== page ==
Why are so many Americans coming to Germany to Study?

About a month ago, two reporters from WGBH Boston visited the Rhineland to do a story on German higher education. While they were here, they took some time out to shadow a trip I was going on to scout out some destinations for our upcoming College Visit in June. The story came out yesterday, and I was very pleased at how well the NPR team presented the reasons why so many Americans are moving to Germany to study.

The initial reason that they wanted to talked to me was to discuss the fact that German universities no longer charge tuition fees. I made the point that this was only one of many reasons to consider studying here, but one of the students they interviewed at the University of Cologne made a good point about the pure economics that drive many people decision to come here. 

I wouldn’t have studied my master’s in the United States, just the cost was not an option. I have enough debt from studying my undergrad, so I didn’t want to pile that on. But when I found this program. I realized it could be an actual option.
— Rachel Smith, University of Cologne Grad Student

At the same time, those who only consider studying in Germany for the price might not be taking into account the scale of the challenge they're taking on. At most German universities, you won't have the kind of creature comforts we've come to expect in American higher education, and you'll likely have to deal with culture shock, loneliness, and home-sickness, something not everyone is ready for.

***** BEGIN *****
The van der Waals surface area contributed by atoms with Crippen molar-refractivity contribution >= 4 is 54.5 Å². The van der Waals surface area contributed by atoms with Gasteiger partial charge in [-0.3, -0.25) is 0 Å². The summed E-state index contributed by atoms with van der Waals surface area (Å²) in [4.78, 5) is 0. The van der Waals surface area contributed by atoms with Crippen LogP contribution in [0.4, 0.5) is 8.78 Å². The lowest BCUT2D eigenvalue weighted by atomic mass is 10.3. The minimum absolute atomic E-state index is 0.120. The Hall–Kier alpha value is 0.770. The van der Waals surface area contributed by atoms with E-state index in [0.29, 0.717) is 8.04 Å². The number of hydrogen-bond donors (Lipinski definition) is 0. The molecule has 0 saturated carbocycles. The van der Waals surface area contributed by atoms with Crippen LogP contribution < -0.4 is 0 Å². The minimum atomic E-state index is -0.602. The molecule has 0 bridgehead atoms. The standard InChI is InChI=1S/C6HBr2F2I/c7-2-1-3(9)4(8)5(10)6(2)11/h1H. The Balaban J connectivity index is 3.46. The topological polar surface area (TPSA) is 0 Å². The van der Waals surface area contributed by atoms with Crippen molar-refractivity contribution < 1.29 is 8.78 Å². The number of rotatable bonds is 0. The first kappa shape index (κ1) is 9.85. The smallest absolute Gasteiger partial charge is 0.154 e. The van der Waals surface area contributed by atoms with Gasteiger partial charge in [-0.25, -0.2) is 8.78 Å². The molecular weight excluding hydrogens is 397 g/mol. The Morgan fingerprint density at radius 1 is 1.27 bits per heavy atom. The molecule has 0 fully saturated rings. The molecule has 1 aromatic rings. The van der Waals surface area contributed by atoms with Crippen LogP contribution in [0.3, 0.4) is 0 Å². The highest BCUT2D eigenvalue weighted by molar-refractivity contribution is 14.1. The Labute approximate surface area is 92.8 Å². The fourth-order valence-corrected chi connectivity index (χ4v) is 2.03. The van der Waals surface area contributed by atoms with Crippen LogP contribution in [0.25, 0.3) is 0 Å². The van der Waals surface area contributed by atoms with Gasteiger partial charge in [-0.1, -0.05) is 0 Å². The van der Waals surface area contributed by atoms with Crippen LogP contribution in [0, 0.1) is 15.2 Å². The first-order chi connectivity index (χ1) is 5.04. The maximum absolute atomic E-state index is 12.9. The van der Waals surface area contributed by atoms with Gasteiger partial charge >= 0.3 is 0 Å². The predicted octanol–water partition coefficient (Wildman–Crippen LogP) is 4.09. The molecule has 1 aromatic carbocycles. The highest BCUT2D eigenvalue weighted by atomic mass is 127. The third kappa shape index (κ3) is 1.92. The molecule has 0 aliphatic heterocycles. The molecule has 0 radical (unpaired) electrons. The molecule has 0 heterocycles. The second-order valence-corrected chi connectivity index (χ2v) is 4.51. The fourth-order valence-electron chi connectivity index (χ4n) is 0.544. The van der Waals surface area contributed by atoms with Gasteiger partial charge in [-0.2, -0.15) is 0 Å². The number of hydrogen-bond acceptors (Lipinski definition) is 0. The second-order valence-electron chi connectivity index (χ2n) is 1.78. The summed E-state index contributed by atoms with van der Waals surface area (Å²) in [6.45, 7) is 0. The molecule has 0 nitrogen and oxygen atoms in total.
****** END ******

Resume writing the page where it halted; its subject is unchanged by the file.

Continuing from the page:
One of the things you have to consider is that you’re going to cry, a lot. You’re going to miss home a ton.
— Delisha Duran, University of Siegen Exchange Student

That being said, there's a reason why the number of Americans studying full-time in Germany has doubled in the past five years. Students here have come to expect consistency, which comes from the egalitarian approach to education in Germany and the broadly shared consensus that everyone should have access to an education. 

With all due respect, [America has] the best colleges but [it also has] some of the worst. There’s probably a new sort of class divide between people who get there and who don’t get there, where as in Germany basically most everybody who wants to go to an average college can go there and get a decent education.
— Prof. Frieder Wolf, University of Heidelberg